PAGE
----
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Volume 4854

Tarzan: The Last Silent Action Hero
By Quentin N Castle
Formatting, ERBzine Reference Links and Illustrations by Bill Hillman
Fred J. Arting McClurg: Tarzan of the Apes - title page silhouette
Tarzan is one of the most popular characters of the 20th century to have leapt from the written page onto the silver screen. But for many years the portrayal of Tarzan in the movies, following the first sound production, was greatly at odds with the original literary form of the character. Instead of a literate, well-spoken jungle adventurer, Tarzan was portrayed as an illiterate character speaking in broken English, and was at times was rendered a virtually non-speaking figure. In many ways it was as if the character had struggled to find a voice when the transition from the silent movies to the world of sound was made. Tarzan, the last of the silent action heroes, who could shake the primordial forest with his famous cry but struggled to utter a human word, had a long journey to truly find his voice on the big screen.

The Written Word

In 1914 a man had a vision to create a character that would explore the influences of nature and nurture on the development of the individual. As Edgar Rice Burroughs sat down to write Tarzan of the Apes (1914) and create his iconic ape man, he gave him the genetics of an English nobleman and made his nursery the savage jungle. Rather than his genteel biological parents he would be raised by savage great apes. Burroughs said,
As I got into the story, I realised that the logical results of this experiment must have been a creature that would have failed to inspire the sympathy of the ordinary  reader, and that for fictional purposes I must give heredity some breaks that my judgement assured me the facts would not have warranted. And so Tarzan grew into a creature endowed with the best characteristics of the human family from which he was descended and the best of those which mark the wild beasts that were  his only associates from infancy until he had reached man's estate. (E. R. Burroughs, The Tarzan Theme, ERBzine 0058 ~ Also reprinted in Legends of Literature: The Best Articles, Interviews and Essays from the Archives of Writers Digest Magazine, Writers Digest Books, Cincinnati, 2007, pg 41-47)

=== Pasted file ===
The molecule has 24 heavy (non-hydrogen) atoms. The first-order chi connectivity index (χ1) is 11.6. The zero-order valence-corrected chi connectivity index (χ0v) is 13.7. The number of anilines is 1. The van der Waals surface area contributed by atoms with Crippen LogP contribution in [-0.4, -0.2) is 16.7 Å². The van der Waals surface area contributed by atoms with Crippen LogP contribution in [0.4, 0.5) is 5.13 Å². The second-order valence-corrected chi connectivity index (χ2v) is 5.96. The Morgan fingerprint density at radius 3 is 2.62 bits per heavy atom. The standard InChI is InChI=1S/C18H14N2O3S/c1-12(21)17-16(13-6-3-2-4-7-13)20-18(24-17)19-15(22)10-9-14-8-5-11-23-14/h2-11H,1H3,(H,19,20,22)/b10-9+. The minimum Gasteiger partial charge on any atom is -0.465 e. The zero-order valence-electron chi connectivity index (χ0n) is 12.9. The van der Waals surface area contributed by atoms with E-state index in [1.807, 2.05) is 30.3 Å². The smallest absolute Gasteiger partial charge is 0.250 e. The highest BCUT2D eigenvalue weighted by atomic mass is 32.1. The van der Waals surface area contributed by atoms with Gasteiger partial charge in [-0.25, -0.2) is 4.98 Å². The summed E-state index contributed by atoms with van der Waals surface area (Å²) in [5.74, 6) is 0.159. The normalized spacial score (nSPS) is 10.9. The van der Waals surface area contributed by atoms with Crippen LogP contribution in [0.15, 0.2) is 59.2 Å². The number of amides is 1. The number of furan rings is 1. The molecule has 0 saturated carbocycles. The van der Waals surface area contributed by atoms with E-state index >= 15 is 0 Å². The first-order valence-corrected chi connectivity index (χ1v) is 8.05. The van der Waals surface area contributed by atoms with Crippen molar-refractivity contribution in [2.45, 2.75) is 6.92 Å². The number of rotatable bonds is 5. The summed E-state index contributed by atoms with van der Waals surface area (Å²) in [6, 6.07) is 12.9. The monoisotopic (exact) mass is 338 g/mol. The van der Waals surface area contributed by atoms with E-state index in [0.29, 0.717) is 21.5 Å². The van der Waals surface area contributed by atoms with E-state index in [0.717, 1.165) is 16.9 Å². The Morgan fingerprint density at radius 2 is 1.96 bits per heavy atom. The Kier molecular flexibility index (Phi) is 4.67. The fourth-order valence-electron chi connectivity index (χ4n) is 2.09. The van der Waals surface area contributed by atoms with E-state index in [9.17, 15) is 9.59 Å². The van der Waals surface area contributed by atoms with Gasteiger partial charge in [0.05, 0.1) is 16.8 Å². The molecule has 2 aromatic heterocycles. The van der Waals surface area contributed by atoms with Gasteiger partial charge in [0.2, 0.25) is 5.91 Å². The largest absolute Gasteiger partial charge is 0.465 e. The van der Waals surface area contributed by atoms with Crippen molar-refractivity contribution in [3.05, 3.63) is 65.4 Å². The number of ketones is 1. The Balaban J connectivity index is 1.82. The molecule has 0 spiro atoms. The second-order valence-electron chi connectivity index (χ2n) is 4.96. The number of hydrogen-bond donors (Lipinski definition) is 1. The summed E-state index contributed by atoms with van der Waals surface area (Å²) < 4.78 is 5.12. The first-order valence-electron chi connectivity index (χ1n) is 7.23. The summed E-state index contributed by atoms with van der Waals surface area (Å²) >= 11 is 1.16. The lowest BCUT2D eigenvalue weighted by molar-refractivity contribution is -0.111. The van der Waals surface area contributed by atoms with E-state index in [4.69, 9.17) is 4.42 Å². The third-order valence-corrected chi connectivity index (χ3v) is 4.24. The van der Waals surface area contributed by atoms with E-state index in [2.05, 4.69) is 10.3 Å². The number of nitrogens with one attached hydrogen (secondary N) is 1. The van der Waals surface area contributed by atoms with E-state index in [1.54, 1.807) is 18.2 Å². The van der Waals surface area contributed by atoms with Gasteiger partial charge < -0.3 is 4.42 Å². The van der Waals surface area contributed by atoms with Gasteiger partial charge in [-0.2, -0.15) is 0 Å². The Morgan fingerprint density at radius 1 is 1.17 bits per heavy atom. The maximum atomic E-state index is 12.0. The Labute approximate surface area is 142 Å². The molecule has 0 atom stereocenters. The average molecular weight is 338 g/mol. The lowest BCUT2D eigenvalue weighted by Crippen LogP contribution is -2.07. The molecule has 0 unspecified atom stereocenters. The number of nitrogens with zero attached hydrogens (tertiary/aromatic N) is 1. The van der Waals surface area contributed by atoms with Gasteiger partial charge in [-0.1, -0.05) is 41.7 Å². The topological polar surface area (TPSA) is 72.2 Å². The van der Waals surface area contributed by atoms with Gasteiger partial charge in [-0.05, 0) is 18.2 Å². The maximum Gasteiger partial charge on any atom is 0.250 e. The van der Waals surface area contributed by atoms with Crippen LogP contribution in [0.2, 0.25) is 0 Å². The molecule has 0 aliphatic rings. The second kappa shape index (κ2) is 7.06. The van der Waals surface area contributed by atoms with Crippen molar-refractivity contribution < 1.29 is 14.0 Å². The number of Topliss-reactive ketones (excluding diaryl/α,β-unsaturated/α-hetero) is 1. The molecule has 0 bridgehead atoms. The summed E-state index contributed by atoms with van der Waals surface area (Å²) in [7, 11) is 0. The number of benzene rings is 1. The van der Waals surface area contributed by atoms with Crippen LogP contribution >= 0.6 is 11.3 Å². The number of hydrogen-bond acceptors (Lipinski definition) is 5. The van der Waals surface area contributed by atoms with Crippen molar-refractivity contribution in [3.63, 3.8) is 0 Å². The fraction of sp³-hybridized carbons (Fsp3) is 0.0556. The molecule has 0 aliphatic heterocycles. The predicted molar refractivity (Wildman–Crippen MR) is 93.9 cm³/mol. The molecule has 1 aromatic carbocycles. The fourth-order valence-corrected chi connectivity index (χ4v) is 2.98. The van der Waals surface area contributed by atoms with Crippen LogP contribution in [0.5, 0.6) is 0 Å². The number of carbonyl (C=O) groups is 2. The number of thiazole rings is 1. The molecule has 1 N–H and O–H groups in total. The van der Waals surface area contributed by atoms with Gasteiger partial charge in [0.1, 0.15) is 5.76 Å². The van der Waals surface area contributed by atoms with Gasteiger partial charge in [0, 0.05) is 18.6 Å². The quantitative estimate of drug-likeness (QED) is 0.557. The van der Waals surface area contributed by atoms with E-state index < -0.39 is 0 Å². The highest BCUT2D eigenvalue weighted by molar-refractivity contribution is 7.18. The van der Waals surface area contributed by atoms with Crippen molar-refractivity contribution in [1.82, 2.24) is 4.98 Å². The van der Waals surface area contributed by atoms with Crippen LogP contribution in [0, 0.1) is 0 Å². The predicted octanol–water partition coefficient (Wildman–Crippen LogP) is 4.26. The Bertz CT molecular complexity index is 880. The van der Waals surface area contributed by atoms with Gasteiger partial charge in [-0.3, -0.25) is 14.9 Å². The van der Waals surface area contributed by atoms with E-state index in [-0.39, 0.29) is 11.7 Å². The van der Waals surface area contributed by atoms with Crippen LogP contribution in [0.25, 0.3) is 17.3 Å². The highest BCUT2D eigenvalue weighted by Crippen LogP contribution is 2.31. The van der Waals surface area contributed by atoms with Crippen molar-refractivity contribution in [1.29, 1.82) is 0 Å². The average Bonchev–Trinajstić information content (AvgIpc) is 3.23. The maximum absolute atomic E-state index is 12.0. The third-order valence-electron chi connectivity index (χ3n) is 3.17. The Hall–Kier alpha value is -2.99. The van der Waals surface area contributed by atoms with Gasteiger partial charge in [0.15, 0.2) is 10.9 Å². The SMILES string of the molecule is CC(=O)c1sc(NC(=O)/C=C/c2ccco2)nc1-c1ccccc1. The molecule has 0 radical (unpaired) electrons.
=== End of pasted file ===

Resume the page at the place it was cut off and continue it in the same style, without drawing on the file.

One of the concessions that Burroughs made was placing within his hero a intellect of genius proportions. It is this amazing mind, thirsty for knowledge, which drives Tarzan into the abandoned jungle cabin of his deceased human parents. It is here that he discovers the childrens picture books intended for him if they had reached their intended destination. Defying all developmental odds, Tarzan begins gazing at the pictures in these books, eventually making connections between the pictures and the words. After persevering for several years, Tarzan eventually teaches himself to read and write, instilling with in him a sense that he is different than his adopted anthropoid family. However he is unable to speak any language other than that of the great ape species, having only been exposed to English for the first year of his life.

This  becomes a great plot device, with Tarzan able to leave Jane written notes but unable to speak to her. This leads her to believe that her handsome jungle man and Tarzan of the Apes were two separate people, she in love with one and the other professing his love in a note to her. Jane even leaves the jungle unaware that the object of her affections is learning to speak French and eventually English at the feet of a French naval officer, Lieutenant Paul D'Arnot. Barbara Creed, in her article "Me Jane, You Tarzan," says,

Tarzan of the Apes was born a gentleman; a factor which nothing could disguise and which bubbles to the surface of his consciousness the minute he encounters a white woman. But the thing which clearly sets him apart from the apes is his ability to learn language. (Barbara Creed, ME JANE: YOU TARZAN!- A Case of Mistaken Identity in Paradise)